Getting on with the job
One of the many consequences of lockdown has been the realisation that employees can be trusted to work from home. Businesses that use the lessons learned over the last nine months to get the most from their staff will continue to benefit long after we return to ‘normal’.
Business managers tend to fall into one of two groups – those who don’t believe that employees can be relied on to get on with their jobs without being seen or monitored all the time; and those who believe that if workers are given proper training and direction and a degree of flexibility they will just get on with it.
Made not to measure
Productivity is one of the most widely used words in business. Politicians fret about what we produce as a country because GDP is a measure of how well (or badly) they are managing our economy.
But many small companies don’t see the difference between productivity and ‘presence’ and assume that if they can see their staff, they must be doing what they are supposed to be doing. People who never miss a day of work are praised, but could their managers say for sure that they were more productive than colleagues who took time off when sick or dealing with a family emergency?
Any worker can become less productive if they feel they are not supported by their employer. This can also lead to feelings of isolation, which can have a negative effect on mental health.
Video and audio conferencing has enabled companies to connect their staff during lockdown, but the timing of these calls need to reflect the fact that some employees might have childcare or caring responsibilities. By working with them to agree a flexible work schedule on a case-by-case basis, employers can empower them to work when they are most productive and really take charge of their working day.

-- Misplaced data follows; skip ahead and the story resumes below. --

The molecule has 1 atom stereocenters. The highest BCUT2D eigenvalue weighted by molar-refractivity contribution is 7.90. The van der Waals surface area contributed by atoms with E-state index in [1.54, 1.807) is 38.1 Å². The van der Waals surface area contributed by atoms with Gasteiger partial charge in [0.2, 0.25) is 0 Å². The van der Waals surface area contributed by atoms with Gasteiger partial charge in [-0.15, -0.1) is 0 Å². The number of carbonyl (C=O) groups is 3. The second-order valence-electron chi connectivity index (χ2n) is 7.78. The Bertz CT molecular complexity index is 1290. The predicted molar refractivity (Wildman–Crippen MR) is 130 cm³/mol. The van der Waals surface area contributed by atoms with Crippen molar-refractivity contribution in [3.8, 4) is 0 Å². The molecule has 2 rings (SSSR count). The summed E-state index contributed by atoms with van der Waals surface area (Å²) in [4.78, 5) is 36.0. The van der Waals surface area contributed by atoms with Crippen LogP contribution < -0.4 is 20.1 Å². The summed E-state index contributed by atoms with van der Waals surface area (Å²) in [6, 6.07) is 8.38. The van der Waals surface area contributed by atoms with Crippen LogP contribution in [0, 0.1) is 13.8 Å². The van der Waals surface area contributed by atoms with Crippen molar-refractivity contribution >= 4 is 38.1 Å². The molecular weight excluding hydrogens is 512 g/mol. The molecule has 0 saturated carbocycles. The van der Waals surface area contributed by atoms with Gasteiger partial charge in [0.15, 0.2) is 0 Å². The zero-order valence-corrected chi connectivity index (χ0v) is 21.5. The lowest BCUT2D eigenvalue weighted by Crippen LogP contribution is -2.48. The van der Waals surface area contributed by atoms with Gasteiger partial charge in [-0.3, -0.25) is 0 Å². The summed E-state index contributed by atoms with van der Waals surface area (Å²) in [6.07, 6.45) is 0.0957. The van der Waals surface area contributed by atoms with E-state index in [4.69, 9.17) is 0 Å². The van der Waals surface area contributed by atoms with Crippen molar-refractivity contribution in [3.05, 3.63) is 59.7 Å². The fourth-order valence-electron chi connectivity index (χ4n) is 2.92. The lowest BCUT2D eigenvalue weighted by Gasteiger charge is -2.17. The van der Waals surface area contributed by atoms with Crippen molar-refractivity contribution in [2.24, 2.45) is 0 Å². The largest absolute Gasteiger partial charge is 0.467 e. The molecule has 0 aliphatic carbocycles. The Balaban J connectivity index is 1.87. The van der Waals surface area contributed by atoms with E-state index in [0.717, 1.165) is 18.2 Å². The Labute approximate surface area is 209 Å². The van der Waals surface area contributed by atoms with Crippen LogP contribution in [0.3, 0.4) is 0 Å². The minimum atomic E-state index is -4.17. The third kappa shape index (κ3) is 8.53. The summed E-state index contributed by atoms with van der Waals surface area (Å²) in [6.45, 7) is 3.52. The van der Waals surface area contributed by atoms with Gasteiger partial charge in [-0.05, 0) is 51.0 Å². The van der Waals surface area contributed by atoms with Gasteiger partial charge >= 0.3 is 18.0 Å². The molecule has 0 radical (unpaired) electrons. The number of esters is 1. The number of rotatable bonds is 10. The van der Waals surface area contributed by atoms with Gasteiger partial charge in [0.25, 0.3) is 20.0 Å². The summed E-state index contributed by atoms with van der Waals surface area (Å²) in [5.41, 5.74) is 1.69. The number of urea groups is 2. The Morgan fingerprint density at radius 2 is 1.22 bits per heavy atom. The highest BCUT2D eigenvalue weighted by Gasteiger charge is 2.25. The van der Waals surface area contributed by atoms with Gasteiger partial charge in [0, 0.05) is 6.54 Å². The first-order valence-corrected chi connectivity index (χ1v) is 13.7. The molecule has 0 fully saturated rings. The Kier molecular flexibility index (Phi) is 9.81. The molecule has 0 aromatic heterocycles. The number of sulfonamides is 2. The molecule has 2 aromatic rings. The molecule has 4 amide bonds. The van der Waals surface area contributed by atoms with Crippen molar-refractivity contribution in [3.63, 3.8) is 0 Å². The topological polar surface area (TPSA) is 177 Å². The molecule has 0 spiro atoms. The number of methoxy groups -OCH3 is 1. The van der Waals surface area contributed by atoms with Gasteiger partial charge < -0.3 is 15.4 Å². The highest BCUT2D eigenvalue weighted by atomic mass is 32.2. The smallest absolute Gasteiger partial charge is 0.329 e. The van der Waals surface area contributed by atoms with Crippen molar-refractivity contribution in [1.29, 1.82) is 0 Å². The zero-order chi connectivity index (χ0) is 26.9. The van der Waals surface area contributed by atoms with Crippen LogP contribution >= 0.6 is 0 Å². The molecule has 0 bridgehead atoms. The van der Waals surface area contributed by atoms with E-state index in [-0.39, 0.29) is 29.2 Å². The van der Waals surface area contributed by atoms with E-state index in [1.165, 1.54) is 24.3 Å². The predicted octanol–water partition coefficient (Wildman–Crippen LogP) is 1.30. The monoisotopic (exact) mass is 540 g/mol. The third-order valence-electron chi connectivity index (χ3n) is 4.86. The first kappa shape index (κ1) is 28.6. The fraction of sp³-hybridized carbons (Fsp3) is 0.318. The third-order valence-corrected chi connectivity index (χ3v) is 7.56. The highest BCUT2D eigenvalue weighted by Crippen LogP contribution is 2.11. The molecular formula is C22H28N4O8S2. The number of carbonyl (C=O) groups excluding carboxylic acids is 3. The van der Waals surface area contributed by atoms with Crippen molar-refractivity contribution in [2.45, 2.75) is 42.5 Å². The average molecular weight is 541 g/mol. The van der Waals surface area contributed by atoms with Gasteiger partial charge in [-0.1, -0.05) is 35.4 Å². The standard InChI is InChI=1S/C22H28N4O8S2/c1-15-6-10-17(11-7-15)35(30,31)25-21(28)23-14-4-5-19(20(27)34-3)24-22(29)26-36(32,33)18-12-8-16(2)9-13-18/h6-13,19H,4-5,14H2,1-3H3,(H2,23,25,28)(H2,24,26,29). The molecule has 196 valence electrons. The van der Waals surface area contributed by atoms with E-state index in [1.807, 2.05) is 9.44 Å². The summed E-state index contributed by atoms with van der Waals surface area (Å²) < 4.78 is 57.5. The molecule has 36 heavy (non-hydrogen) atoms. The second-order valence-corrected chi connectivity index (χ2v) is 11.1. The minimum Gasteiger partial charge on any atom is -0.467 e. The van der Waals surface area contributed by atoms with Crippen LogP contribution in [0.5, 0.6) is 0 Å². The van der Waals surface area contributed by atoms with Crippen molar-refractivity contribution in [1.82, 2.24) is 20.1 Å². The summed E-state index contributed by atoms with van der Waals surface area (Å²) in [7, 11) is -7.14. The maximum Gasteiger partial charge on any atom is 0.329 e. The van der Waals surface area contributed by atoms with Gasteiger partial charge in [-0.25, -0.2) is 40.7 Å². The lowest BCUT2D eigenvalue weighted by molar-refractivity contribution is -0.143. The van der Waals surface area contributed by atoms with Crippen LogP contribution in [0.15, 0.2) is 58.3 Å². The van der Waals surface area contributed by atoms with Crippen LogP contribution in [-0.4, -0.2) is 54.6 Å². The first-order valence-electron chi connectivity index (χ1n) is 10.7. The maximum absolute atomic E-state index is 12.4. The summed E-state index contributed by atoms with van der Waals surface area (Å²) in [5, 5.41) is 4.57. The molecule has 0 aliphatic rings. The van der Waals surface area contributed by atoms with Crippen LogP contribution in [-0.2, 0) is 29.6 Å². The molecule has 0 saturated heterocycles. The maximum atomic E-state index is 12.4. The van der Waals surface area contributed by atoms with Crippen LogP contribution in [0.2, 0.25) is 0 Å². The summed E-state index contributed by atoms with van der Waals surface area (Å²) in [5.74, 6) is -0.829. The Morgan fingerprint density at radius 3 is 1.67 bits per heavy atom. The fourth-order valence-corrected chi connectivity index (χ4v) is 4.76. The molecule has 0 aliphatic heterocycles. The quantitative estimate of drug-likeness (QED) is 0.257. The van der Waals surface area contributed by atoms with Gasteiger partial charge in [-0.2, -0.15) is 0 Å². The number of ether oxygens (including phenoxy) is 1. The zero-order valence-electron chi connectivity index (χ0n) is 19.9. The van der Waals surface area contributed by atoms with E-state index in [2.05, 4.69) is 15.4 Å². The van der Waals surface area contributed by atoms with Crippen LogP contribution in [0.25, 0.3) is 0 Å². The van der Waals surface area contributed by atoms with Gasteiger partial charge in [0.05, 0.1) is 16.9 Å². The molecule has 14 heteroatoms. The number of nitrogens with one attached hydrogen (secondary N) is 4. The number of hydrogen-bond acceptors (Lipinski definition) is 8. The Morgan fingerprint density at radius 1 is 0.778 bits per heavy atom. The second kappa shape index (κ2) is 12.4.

It is also important that people working from home are not always thinking about work. This can be tough for someone working from a kitchen table, but they should be encouraged to take proper lunch breaks and log off at sensible times.
Technology can help
Surveillance software enables companies to monitor the activities of their staff during working hours, such as the websites they visit and the emails they send. But any company introducing such a system should first explain to its workers why it is being introduced and how it works.
If employees feel that having their activity tracked will help them work more flexible hours they will feel better about the idea of being under surveillance.
In the early months of lockdown we saw a massive surge in technology adoption as both consumers and businesses moved online. For those businesses that have not already done so, this is the perfect opportunity to implement a cloud-based accounting solution such as Big Red Cloud.
The demands of running a business are considerable. Making it easier for employees get on with their jobs will free up time that can be used constructively to plan for the future.